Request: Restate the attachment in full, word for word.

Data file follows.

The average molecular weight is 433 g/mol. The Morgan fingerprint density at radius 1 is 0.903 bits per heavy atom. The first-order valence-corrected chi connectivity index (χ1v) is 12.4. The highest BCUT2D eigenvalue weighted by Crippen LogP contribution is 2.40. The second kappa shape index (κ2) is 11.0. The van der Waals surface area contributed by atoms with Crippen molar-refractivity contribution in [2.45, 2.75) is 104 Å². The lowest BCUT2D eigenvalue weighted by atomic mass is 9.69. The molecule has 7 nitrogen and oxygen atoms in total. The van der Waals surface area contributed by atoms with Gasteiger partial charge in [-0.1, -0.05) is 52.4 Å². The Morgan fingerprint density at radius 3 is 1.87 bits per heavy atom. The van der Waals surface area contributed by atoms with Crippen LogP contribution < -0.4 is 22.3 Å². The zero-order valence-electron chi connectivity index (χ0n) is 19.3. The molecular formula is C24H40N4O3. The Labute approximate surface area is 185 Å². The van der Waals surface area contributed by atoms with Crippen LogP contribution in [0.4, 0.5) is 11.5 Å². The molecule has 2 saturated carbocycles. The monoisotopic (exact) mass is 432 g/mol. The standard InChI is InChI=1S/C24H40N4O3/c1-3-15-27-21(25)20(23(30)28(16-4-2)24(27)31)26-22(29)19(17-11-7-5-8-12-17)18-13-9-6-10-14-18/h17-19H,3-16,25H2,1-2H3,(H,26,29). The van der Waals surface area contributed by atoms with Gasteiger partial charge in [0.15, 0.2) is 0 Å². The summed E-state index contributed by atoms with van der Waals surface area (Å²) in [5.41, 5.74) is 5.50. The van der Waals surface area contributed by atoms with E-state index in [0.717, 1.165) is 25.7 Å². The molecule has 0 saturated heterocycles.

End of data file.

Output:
The average molecular weight is 433 g/mol. The Morgan fingerprint density at radius 1 is 0.903 bits per heavy atom. The first-order valence-corrected chi connectivity index (χ1v) is 12.4. The highest BCUT2D eigenvalue weighted by Crippen LogP contribution is 2.40. The second kappa shape index (κ2) is 11.0. The van der Waals surface area contributed by atoms with Crippen molar-refractivity contribution in [2.45, 2.75) is 104 Å². The lowest BCUT2D eigenvalue weighted by atomic mass is 9.69. The molecule has 7 nitrogen and oxygen atoms in total. The van der Waals surface area contributed by atoms with Gasteiger partial charge in [-0.1, -0.05) is 52.4 Å². The Morgan fingerprint density at radius 3 is 1.87 bits per heavy atom. The van der Waals surface area contributed by atoms with Crippen LogP contribution < -0.4 is 22.3 Å². The zero-order valence-electron chi connectivity index (χ0n) is 19.3. The molecular formula is C24H40N4O3. The Labute approximate surface area is 185 Å². The van der Waals surface area contributed by atoms with Crippen LogP contribution in [0.4, 0.5) is 11.5 Å². The molecule has 2 saturated carbocycles. The monoisotopic (exact) mass is 432 g/mol. The standard InChI is InChI=1S/C24H40N4O3/c1-3-15-27-21(25)20(23(30)28(16-4-2)24(27)31)26-22(29)19(17-11-7-5-8-12-17)18-13-9-6-10-14-18/h17-19H,3-16,25H2,1-2H3,(H,26,29). The van der Waals surface area contributed by atoms with Gasteiger partial charge in [0.15, 0.2) is 0 Å². The summed E-state index contributed by atoms with van der Waals surface area (Å²) in [5.41, 5.74) is 5.50. The van der Waals surface area contributed by atoms with E-state index in [0.717, 1.165) is 25.7 Å². The molecule has 0 saturated heterocycles.